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Last Updated: Monday, 9 October 2006, 11:23 GMT 12:23 UK
Primary school confronts drunk children
By Faisal Mohammad Ali
BBC News, Bhopal

Alcohol impaired the performance of the school

Nearly 40 children in a primary school in India have been singled out for special praise - they have stopped coming to classes under the influence of alcohol.

The children, aged six to 11, were used to drinking thanks to the free availability of liquor in a pre-dominantly tribal village where consumption of alcohol - mostly prepared from the fruit of the local mahua flower - is routine, even for children.

But then a new headmaster, Sunil Tarkaswar, came to the school in the village of Zitapatti in the state of Madhya Pradesh.

He was alarmed by the poor results and lack of attention from many students and even less impressed by those who were asleep during classes.

'Weaned away'

The students, including many girls, admitted that they came to school drunk.

"Liquor in these areas is prepared at home, mostly for personal consumption though some Zitapatti residents have now started selling it to the truck drivers who cross the highway here," Mr Tarkaswar said.

Poster at Zitapatti school with names of children who have abandoned alcohol
Children who have stopped drinking at the school are publicly named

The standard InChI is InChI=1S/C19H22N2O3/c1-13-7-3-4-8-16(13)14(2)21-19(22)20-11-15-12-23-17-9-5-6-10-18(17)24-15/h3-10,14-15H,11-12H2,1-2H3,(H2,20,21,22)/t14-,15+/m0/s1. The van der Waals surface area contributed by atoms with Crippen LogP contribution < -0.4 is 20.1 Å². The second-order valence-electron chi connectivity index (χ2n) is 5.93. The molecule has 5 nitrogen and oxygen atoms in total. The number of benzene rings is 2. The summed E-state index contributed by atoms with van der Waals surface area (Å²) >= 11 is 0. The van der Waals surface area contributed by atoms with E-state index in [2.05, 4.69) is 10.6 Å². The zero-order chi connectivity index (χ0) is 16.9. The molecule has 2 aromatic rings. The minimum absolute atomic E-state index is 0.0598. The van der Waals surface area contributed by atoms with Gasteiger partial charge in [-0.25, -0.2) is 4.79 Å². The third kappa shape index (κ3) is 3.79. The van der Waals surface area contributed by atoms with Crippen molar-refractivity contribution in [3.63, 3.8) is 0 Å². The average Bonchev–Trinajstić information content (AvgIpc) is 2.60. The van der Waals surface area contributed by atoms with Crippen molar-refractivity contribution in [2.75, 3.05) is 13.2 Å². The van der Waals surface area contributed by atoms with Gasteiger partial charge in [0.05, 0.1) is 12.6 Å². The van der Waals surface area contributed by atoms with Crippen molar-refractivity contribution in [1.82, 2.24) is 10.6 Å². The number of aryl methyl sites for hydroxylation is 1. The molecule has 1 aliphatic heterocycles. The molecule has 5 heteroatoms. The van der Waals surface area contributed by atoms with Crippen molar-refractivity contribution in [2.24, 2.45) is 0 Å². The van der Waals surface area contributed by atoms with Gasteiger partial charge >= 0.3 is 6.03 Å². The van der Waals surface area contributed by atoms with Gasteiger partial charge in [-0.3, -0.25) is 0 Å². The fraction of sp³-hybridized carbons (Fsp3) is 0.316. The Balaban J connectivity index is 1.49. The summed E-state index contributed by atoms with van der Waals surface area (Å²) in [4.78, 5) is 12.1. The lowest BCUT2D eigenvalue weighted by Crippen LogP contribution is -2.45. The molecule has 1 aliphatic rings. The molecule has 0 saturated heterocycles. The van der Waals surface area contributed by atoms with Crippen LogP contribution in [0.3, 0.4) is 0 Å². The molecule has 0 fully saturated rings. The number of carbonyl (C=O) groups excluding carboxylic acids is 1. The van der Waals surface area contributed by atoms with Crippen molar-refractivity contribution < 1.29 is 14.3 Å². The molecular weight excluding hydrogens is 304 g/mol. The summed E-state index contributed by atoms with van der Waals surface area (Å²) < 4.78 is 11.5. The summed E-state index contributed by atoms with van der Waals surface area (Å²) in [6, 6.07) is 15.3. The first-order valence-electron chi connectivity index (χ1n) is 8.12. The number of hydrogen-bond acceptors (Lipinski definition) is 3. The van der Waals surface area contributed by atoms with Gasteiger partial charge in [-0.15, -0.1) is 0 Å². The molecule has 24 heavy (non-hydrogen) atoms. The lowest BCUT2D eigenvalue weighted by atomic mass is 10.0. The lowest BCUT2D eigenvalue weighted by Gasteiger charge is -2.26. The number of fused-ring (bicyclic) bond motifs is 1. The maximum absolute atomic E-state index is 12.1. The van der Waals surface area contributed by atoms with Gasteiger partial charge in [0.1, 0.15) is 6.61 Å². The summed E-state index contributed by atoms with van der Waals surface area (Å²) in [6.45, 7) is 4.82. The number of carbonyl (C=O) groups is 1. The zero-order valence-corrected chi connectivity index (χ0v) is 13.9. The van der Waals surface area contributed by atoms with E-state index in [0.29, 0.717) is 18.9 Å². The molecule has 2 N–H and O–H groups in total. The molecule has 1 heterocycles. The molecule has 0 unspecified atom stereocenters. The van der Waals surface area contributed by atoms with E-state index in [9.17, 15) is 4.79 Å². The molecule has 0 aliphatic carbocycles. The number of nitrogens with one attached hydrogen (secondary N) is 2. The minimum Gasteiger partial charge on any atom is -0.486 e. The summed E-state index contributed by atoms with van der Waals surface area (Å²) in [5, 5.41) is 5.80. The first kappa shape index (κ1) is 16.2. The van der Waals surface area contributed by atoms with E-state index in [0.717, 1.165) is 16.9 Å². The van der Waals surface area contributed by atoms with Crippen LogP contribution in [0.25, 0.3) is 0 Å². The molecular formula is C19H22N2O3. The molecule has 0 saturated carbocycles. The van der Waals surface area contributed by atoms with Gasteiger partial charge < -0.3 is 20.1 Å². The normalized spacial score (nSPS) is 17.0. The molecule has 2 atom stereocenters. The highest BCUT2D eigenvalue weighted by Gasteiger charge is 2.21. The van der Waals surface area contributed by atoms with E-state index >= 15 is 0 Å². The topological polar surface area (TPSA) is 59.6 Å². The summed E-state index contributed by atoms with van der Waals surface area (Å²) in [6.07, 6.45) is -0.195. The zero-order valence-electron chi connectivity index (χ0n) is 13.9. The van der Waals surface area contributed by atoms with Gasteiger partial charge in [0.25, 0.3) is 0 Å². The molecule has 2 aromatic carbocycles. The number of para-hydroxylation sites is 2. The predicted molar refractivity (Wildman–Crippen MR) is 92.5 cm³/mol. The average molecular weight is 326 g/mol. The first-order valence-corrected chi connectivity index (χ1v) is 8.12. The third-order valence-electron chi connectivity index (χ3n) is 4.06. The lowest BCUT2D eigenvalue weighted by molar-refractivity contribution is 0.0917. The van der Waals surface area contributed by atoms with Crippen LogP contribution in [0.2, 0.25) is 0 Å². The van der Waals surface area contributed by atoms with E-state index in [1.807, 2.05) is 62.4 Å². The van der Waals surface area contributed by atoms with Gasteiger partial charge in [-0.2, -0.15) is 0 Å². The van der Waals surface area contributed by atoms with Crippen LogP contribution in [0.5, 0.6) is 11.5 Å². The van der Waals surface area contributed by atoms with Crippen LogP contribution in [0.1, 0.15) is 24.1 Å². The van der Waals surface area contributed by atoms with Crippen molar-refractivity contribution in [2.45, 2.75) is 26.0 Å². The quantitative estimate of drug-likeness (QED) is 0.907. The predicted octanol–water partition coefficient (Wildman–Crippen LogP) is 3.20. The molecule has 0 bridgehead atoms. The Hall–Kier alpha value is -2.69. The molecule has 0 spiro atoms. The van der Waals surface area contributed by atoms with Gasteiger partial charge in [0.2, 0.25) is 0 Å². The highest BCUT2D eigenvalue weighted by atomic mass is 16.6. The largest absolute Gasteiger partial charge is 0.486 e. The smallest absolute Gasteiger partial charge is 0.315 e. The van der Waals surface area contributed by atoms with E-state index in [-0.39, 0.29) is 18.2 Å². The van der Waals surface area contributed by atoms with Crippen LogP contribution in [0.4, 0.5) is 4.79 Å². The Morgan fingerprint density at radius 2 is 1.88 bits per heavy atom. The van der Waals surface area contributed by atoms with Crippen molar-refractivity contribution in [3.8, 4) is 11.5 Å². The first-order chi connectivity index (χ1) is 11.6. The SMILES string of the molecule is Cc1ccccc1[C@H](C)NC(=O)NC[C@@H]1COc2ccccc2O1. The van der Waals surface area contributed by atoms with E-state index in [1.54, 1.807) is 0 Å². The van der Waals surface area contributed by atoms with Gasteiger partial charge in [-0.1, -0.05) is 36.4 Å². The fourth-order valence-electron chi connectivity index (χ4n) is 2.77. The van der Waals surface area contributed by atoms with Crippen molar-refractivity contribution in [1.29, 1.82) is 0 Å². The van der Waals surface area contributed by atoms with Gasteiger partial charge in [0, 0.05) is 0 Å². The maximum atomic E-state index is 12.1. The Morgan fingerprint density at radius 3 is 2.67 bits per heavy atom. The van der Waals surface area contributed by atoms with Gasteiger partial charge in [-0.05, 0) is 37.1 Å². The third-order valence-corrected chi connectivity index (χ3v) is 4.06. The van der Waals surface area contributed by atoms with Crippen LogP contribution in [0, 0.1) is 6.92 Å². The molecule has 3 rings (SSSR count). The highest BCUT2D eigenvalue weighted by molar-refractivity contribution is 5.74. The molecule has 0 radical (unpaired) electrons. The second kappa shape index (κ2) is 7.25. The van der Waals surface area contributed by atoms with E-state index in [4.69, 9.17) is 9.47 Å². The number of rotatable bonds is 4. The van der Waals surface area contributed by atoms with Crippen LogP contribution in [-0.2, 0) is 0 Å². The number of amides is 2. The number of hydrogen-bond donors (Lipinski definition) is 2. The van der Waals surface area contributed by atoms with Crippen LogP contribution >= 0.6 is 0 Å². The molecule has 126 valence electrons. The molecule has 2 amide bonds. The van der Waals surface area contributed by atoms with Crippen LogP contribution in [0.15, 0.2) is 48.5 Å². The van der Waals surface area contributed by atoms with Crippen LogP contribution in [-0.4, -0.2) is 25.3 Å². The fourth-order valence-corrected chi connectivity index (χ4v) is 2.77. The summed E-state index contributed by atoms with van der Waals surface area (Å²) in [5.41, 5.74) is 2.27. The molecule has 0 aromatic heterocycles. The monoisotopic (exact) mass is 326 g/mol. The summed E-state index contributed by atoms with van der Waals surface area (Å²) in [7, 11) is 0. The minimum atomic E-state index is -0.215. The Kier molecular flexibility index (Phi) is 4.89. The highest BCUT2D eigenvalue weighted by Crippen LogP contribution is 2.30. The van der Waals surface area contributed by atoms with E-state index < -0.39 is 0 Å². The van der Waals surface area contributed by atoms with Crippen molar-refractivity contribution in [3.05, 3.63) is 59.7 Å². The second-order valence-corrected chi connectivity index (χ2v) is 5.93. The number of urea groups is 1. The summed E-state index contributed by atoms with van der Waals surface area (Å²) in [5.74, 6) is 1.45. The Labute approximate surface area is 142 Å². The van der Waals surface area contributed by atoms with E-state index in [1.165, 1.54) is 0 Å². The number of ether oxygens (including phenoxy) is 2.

The headmaster began his campaign to dry out his school by meeting parents, especially mothers and grandmothers. He says he "used every trick from threats to long chats" to wean away his pupils from alcohol.

However, he also needed to draft in the support of the village headman as well as a respected social worker in the area, Chabildas Mehta, who readily agreed to spread the message.

The team kept it simple, telling the parents not to consume liquor in front of their children or give alcohol to children. And they promised the students new uniforms if they stayed off the liquor.

Campaign success

Social events and functions are now regularly organised at the school and good students are given prizes such as books, as long as they refrain from drinking alcohol.

This has encouraged many students to concentrate on studies.

The campaign has worked.

Nisha Johari, a nine-year-old, failed her exams for three years in a row. But now she is making progress and swears she will not drink again.

The drive among the students also appears to have rubbed off on parents, many of whom have given up alcohol and tobacco and are able to save their hard-earned money.

Chabildas Mehta now wants to take the campaign to other villages but concentrate mostly on schools.

"Children thus prepared today would prepare the generation of tomorrow," he says.


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